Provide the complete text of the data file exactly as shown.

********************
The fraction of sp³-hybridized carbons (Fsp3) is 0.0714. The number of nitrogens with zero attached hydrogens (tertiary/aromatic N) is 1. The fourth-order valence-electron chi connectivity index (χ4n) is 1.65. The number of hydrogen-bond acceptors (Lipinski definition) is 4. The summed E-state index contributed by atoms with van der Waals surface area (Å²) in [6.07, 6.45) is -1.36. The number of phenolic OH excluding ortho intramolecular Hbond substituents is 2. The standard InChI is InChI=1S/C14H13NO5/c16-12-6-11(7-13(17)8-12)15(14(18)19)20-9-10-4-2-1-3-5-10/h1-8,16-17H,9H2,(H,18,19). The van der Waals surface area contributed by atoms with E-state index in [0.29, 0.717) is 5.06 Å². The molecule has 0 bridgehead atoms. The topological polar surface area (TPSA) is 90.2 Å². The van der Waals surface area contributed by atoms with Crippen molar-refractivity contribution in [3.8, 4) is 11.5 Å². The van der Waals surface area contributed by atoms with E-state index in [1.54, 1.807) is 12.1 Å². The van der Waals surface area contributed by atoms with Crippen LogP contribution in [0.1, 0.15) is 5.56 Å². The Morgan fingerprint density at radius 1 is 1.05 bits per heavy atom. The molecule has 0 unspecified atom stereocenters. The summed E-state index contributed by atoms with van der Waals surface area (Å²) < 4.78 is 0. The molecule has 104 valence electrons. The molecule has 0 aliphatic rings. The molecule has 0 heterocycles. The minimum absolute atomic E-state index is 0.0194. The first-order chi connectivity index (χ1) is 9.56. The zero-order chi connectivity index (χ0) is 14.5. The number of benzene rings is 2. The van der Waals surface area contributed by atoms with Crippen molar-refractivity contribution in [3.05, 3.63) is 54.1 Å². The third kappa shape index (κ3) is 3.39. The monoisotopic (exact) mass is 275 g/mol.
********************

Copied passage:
The fraction of sp³-hybridized carbons (Fsp3) is 0.0714. The number of nitrogens with zero attached hydrogens (tertiary/aromatic N) is 1. The fourth-order valence-electron chi connectivity index (χ4n) is 1.65. The number of hydrogen-bond acceptors (Lipinski definition) is 4. The summed E-state index contributed by atoms with van der Waals surface area (Å²) in [6.07, 6.45) is -1.36. The number of phenolic OH excluding ortho intramolecular Hbond substituents is 2. The standard InChI is InChI=1S/C14H13NO5/c16-12-6-11(7-13(17)8-12)15(14(18)19)20-9-10-4-2-1-3-5-10/h1-8,16-17H,9H2,(H,18,19). The van der Waals surface area contributed by atoms with E-state index in [0.29, 0.717) is 5.06 Å². The molecule has 0 bridgehead atoms. The topological polar surface area (TPSA) is 90.2 Å². The van der Waals surface area contributed by atoms with Crippen molar-refractivity contribution in [3.8, 4) is 11.5 Å². The van der Waals surface area contributed by atoms with E-state index in [1.54, 1.807) is 12.1 Å². The van der Waals surface area contributed by atoms with Crippen LogP contribution in [0.1, 0.15) is 5.56 Å². The Morgan fingerprint density at radius 1 is 1.05 bits per heavy atom. The molecule has 0 unspecified atom stereocenters. The summed E-state index contributed by atoms with van der Waals surface area (Å²) < 4.78 is 0. The molecule has 104 valence electrons. The molecule has 0 aliphatic rings. The molecule has 0 heterocycles. The minimum absolute atomic E-state index is 0.0194. The first-order chi connectivity index (χ1) is 9.56. The zero-order chi connectivity index (χ0) is 14.5. The number of benzene rings is 2. The van der Waals surface area contributed by atoms with Crippen molar-refractivity contribution in [3.05, 3.63) is 54.1 Å². The third kappa shape index (κ3) is 3.39. The monoisotopic (exact) mass is 275 g/mol.